Multi-risk evaluation and mitigation strategies

Hochrainer-Stigler S (2012). Multi-risk evaluation and mitigation strategies. Deliverable 4.4, FP7 MATRIX Project - New Multi-Hazard and Multi-Risk Assessment Methods for Europe, Theme ENV.2010.6.1.3.4 (Delivered October 2012)

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Abstract

Natural hazards create differential direct and indirect impacts for a wide range of people both in the community where they strike, and at larger scales. There is a large literature documenting how socially and economically marginalized groups suffer more. Likewise, it is well known that many policies can act to reduce social disruption and economic impacts, often not by addressing the hazard itself, but by improving people's capacity to cope with and adapt to the presence of the risk. In the case of multiple or repeated hazards that are causally or temporally linked additionally issues emerge.

First of all, different risk bearers can be affected over dissimilar events differently and this also will have important consequences for risk bearers which are directly or indirectly interlinked with them. One example for Europe is the EUSF which helps governments after natural disaster events and subsequently indirectly also influence the help of the government to private sector stakeholders. As the Iranian case study has shown, neglecting sub-groups within the society such help after disaster events will eventually cause negative feedback loops and will at the very end cause unwanted results. As it was found within the Iranian and Portugal case studies, interaction effects between sub-groups of the society as well as the community level are playing a important role. While in the case of single events people usually have enough coping capacity to deal with, they have insufficient resources to deal with linked hazards; hence, the occurrence of multiple risks would increase the population considered highly vulnerable. In the Iranian case study it was the very poor ones who suffered the most due to the interaction effects between different forms of capitals as well as the ex-post character of government help. In the Portugal case study the elderly people were much more vulnerable. Additionally long lasting negative effects, such as abandoning certain areas which would increase fire risk, can be expected in the future. Based on the conservation of resources theory we showed that in the presence of multiple risk (which may only related indirectly through the hazard, and directly through the decrease in available capital resources) particular groups and communities of people are more effected than others, compared to single cases.

As it was shown in all the three different case studies, interaction effects will play a dominant role if multiple events hit the people frequently over time. However, it can also be stated that the adaptation and mitigation capacities have to be determined on a case by case basis. In the Iranian situation the government, with its ex-post behaviour created higher vulnerabilities for some sub-groups of the society. In the Portugal case, due to reduced resources, many additional risk emerge. However, interaction effects play a less dominant role in Europe but if established market systems, such as insurance, will fail in the future, there is the possibility that interactions may indeed play a more dominant role then. If that would be the case i, a refocus from purely market based systems to more behavioural approaches should be taken, as social capital will than (again) play a dominant role from a multi-risk time-dependent perspective. One of the outcomes from the macro-study is here that especial education is a possible candidate to increase capital resources on different dimensions.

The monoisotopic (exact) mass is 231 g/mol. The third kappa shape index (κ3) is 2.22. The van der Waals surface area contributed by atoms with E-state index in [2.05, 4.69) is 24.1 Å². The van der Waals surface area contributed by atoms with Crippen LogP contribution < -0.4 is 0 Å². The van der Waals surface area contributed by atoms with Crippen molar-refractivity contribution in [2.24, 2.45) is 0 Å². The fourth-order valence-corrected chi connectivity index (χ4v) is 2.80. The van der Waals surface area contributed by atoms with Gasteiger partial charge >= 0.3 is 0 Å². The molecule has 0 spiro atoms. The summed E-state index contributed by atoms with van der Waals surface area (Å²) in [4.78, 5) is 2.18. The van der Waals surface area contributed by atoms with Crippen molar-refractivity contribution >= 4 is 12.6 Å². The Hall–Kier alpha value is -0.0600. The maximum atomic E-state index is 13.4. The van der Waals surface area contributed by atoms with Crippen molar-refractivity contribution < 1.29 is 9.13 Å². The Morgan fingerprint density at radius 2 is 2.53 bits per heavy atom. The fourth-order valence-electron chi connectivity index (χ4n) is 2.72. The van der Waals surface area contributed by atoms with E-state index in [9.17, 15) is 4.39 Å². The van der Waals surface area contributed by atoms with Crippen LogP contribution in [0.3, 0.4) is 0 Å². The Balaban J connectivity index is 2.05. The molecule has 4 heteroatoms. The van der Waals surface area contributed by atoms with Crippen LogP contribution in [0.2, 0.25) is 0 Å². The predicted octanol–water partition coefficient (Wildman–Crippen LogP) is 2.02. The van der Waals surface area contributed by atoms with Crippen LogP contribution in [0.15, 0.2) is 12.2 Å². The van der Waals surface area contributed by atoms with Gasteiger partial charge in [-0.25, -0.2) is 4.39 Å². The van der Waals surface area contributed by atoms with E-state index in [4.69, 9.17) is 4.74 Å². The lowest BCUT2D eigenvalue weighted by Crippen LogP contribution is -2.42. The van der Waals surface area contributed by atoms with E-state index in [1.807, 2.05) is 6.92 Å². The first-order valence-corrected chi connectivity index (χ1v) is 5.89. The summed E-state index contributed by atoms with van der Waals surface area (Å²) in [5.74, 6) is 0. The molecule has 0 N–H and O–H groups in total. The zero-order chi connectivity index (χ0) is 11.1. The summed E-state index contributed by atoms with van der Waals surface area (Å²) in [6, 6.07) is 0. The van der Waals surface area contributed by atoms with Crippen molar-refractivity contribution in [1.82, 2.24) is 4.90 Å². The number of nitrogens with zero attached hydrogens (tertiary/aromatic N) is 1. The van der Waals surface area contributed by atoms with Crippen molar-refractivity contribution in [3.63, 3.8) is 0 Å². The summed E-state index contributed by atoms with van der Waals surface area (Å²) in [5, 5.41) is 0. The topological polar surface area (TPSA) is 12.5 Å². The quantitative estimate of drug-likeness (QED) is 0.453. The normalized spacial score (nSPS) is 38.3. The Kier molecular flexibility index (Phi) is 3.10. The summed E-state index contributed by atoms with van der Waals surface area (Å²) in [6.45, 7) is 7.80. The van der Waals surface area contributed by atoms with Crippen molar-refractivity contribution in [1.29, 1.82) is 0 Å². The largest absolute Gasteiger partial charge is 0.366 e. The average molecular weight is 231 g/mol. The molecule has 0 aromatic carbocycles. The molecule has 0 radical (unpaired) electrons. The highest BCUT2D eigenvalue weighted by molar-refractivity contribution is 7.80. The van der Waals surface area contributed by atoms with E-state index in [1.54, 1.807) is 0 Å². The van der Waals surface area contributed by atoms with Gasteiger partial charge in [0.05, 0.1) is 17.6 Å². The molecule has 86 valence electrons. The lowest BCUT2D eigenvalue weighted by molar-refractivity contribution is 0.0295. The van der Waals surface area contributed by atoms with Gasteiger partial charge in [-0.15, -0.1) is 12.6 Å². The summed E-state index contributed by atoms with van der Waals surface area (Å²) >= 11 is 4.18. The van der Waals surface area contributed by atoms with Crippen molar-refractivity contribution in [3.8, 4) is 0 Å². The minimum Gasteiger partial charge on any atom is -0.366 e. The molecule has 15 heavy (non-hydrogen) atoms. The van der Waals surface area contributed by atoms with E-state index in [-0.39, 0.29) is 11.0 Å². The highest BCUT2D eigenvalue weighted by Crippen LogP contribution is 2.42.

Furthermore, while on lower scales, resources would be potentially sufficient over repeated events, on larger scales this may be not the case. As in disaster situations financing and coping strategies are interrelated, also over time, higher risks can emerge and possibly overriding the resources. As in the Portugal case, communities as well as regional authorities play an important role here to divert help and to give assistance. As the Iranian case study has shown this help can be counterproductive in the long run. The macro level analysis additionally has shown that repeated events in the past will have consequences in the future, especially for less-wealthy countries. We therefore propose to use a systems perspective to capture these relationships and to use a process based approach to tackle the issue of time-dependency as well as scale-dependency.

Item Type: Other
Uncontrolled Keywords: Time dependent vulnerability; Multi hazard; Multi risk; Household resilience; Coping strategies; Community level; Macro-economic vulnerability
Research Programs: Risk, Policy and Vulnerability (RPV)
Risk & Resilience (RISK)
Bibliographic Reference: Deliverable 4.4, FP7 MATRIX Project - New Multi-Hazard and Multi-Risk Assessment Methods for Europe, Theme ENV.2010.6.1.3.4 (Delivered October 2012)
Related URLs:
Depositing User: IIASA Import
Date Deposited: 15 Jan 2016 08:47
Last Modified: 04 Apr 2016 10:15
URI: http://pure.iiasa.ac.at/10147

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